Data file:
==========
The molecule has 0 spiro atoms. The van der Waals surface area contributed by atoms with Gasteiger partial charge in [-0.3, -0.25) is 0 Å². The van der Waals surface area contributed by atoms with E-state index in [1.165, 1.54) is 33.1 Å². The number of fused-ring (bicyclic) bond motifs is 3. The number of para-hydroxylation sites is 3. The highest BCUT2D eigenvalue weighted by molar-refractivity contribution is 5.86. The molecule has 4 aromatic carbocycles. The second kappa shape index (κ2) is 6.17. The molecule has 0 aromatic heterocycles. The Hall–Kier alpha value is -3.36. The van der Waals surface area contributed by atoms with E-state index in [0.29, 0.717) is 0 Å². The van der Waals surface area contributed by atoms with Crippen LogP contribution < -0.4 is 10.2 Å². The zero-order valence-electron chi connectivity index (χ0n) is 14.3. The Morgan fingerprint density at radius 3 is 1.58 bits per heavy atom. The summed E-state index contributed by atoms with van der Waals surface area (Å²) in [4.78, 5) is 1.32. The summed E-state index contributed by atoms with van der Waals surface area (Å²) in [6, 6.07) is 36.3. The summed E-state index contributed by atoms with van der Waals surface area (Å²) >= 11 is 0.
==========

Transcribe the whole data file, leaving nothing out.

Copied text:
The molecule has 0 spiro atoms. The van der Waals surface area contributed by atoms with Gasteiger partial charge in [-0.3, -0.25) is 0 Å². The van der Waals surface area contributed by atoms with E-state index in [1.165, 1.54) is 33.1 Å². The number of fused-ring (bicyclic) bond motifs is 3. The number of para-hydroxylation sites is 3. The highest BCUT2D eigenvalue weighted by molar-refractivity contribution is 5.86. The molecule has 4 aromatic carbocycles. The second kappa shape index (κ2) is 6.17. The molecule has 0 aromatic heterocycles. The Hall–Kier alpha value is -3.36. The van der Waals surface area contributed by atoms with E-state index in [0.29, 0.717) is 0 Å². The van der Waals surface area contributed by atoms with Crippen LogP contribution < -0.4 is 10.2 Å². The zero-order valence-electron chi connectivity index (χ0n) is 14.3. The Morgan fingerprint density at radius 3 is 1.58 bits per heavy atom. The summed E-state index contributed by atoms with van der Waals surface area (Å²) in [4.78, 5) is 1.32. The summed E-state index contributed by atoms with van der Waals surface area (Å²) in [6, 6.07) is 36.3. The summed E-state index contributed by atoms with van der Waals surface area (Å²) >= 11 is 0.